The disclosures of all of the aforementioned publications, laid open applications, copending applications and patents are totally incorporated herein by reference.

BRIEF DESCRIPTION OF THE FIGURES

There are illustrated in FIGS. 1 to 6 XRPDs for tetrafluoro hydroxygallium phthalocyanines with major and minor peaks as follows:

FIG. 1 illustrates a novel Type I tetrafluoro chlorogallium phthalocyanine with an X-Ray Diffraction Pattern having peaks at 16.5, 25.5, 26.2, 27.3, and 28.8, and the highest peak at 7.0 degrees 2Θ.

FIG. 2 illustrates a novel Type I tetrafluoro hydroxygallium phthalocyanine with an X-Ray Diffraction Pattern having a major peak at 6.5, and minor peaks at 15.6, and 26.5 degrees 2Θ.

FIG. 3 illustrates a novel Type II tetrafluoro hydroxygallium phthalocyanine with an X-Ray Diffraction Pattern having a major peak at 6.6, and minor peaks at 12.7, 15.4, 26.3, and 27.0 degrees 2Θ.

FIG. 4 illustrates a novel Type III tetrafluoro hydroxygallium phthalocyanine with an X-Ray Diffraction Pattern having a major peak at 7.5, and minor peaks at 9.1, 15.6, 16.5, 19.5, 21.8, 22.6, and 27.3 degrees 2Θ.

FIG. 5 illustrates a novel Type IV tetrafluoro hydroxygallium phthalocyanine with an X-Ray Diffraction Pattern having a major peak at 6.5, and minor peaks at 7.5, 15.2, 15.7, and 26.5 degrees 2Θ.

FIG. 6 illustrates a novel Type V tetrafluoro hydroxygallium phthalocyanine with an X-Ray Diffraction Pattern having a major peak at 6.6, and minor peaks at 6.0, 13.4, 14.7, 15.9, 16.9, 26.1, and 27.0 degrees 2Θ.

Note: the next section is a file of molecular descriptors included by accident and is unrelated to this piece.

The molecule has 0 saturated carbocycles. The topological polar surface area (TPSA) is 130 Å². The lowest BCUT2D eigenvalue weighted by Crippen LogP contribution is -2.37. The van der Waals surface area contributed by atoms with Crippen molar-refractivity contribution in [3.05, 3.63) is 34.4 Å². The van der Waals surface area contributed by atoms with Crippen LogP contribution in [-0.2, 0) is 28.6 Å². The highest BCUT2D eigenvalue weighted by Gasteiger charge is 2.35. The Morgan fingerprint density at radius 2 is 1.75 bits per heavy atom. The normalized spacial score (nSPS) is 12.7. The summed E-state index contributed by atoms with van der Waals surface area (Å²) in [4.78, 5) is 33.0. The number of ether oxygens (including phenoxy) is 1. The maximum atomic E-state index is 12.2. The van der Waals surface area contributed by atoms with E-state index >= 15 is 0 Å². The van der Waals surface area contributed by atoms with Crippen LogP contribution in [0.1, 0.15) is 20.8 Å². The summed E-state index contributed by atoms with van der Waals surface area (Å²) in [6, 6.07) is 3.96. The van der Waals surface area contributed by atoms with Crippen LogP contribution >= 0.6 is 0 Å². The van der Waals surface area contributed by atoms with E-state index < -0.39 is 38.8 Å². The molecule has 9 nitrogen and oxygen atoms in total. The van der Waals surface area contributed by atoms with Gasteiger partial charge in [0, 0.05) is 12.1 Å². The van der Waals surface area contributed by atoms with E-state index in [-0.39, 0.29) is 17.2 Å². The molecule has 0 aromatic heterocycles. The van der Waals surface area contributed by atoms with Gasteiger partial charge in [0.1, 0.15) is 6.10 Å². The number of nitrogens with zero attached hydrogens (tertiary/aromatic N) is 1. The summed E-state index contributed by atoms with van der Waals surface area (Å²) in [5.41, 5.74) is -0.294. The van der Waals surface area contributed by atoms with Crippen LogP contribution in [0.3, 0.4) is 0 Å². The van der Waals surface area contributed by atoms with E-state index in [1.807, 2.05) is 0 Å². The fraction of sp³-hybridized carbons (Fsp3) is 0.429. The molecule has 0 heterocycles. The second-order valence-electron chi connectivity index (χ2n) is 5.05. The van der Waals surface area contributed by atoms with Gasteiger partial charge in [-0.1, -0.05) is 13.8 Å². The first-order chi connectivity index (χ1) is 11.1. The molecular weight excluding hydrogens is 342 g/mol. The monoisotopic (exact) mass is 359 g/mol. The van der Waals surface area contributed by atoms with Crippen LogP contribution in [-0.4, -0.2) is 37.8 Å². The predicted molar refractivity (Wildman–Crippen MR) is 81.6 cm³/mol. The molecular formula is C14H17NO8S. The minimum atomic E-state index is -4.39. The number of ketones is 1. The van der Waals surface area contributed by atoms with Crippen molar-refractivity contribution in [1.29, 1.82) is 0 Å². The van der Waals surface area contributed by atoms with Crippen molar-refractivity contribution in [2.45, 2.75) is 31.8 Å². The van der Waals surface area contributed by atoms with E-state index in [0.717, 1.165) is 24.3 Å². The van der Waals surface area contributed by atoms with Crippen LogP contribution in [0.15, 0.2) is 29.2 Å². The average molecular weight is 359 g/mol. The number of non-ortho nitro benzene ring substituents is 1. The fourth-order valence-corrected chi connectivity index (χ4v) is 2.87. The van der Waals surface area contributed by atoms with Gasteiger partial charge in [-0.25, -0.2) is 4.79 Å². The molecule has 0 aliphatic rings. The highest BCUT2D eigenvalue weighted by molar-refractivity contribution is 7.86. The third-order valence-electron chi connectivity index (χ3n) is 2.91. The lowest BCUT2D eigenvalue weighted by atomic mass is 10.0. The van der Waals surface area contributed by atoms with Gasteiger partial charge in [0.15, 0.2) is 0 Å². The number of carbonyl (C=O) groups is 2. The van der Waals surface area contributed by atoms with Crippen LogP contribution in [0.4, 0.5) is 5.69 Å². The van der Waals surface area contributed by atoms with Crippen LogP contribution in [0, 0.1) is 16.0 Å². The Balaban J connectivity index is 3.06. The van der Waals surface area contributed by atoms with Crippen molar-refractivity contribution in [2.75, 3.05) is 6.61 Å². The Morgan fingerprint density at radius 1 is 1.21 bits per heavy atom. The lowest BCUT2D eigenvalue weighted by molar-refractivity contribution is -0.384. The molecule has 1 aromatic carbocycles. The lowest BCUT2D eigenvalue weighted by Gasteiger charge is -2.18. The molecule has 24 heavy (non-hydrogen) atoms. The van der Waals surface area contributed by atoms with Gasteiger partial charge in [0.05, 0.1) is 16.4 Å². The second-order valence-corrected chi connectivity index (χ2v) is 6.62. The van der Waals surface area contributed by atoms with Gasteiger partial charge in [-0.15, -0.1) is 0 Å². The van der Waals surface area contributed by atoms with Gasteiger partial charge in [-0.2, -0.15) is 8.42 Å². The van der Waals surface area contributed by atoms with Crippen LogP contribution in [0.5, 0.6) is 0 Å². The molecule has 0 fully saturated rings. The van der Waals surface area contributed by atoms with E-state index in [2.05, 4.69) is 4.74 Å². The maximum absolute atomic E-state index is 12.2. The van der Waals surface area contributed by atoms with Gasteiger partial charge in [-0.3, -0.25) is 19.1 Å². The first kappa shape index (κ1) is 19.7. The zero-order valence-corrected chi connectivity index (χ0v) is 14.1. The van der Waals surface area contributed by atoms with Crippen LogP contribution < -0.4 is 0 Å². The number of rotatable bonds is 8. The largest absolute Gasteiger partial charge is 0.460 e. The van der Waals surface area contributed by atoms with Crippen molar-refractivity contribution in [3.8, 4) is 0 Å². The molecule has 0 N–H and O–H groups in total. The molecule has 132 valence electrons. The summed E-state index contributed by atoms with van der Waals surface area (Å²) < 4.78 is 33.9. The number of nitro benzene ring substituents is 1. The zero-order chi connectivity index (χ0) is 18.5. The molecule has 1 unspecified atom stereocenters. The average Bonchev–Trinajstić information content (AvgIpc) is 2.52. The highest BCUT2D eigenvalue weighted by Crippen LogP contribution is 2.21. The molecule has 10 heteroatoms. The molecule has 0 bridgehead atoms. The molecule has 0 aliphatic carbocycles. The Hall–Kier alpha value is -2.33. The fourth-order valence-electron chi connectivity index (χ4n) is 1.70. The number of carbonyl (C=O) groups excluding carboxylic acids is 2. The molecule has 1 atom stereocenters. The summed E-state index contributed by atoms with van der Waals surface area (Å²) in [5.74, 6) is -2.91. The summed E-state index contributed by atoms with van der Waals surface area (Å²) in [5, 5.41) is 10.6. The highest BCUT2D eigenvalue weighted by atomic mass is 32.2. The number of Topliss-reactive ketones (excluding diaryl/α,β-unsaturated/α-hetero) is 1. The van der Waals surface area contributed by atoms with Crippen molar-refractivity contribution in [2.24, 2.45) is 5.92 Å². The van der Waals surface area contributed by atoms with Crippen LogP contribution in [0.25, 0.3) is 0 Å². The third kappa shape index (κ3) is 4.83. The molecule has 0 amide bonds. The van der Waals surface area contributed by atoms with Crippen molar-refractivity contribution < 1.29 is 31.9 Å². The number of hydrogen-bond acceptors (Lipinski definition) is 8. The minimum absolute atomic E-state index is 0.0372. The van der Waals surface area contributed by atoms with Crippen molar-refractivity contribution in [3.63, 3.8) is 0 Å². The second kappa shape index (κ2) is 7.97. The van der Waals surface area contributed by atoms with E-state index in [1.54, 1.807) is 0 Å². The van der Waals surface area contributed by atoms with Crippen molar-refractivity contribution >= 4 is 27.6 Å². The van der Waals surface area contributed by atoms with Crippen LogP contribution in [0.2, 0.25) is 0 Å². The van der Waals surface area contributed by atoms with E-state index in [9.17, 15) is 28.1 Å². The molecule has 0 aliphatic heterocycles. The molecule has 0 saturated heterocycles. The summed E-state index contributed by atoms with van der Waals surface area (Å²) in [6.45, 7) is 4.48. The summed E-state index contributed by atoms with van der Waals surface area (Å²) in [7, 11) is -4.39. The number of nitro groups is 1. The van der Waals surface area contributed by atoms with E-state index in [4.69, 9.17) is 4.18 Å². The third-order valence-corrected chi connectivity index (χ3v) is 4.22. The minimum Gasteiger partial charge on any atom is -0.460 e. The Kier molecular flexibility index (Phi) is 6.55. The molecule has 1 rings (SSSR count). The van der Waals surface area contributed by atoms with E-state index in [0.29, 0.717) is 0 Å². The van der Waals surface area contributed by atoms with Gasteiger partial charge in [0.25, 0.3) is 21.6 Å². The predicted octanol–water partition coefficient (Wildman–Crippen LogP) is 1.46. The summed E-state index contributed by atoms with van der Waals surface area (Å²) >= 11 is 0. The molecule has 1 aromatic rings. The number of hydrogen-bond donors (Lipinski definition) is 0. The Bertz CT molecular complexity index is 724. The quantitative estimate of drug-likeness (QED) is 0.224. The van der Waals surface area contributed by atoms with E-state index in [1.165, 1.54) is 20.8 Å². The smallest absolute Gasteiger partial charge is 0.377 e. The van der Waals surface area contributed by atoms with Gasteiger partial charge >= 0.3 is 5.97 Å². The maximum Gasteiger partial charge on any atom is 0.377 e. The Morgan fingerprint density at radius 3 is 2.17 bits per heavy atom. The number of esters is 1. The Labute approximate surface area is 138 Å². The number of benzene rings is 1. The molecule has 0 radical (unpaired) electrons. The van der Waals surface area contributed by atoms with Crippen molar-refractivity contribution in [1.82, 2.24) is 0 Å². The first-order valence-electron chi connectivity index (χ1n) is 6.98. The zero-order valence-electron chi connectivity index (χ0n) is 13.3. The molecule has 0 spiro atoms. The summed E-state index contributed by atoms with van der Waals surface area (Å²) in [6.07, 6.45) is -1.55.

SUMMARY OF THE INVENTION

Examples of objects of embodiments of the present invention include the following.

It is an object of the present invention to provide tetrafluoro hydroxygallium phthalocyanines, processes thereof, and imaging members thereof with many of the advantages illustrated herein.

Another object of the present invention relates to the provision of improved layered photoresponsive imaging members with photosensitivity to near infrared radiations.

It is yet another object of the present invention to provide simple and economical processes for the preparation of Type I, Type II, Type III, Type IV, and Type V tetrafluoro hydroxygallium phthalocyanines.

In a further object of the present invention there are provided certain novel Type I, Type II, Type III, Type IV, and Type V tetrafluoro hydroxygallium phthalocyanines, and photoconductive imaging members thereof; and wherein the type obtained is determined by XRPD and is dependent, for example, on solvent selected.

In a further object of the present invention there are provided layered photoconductive members with excellent photosensitivity, and which members contain Type V tetrafluoro hydroxygallium phthalocyanine.

A further object of the present invention is the provision of mixtures of hydroxygallium phthalocyanine, especially Type V, and tetrafluoro hydroxy gallium phthalocyanines, especially Type V, processes thereof, and photoconductive imaging members thereof.

A further object of the present invention relates to the preparation of electrically pure Type V tetrafluoro hydroxygallium phthalocyanine in acceptable yield, exceeding 65 percent, and, for example, from about 40 percent to about 75 percent.

In still a further object of the present invention there are provided photoresponsive imaging members with an aryl amine hole transport layer, and a photogenerator layer comprised of Type V tetrafluoro hydroxygallium phthalocyanine pigment components obtained by the processes illustrated herein.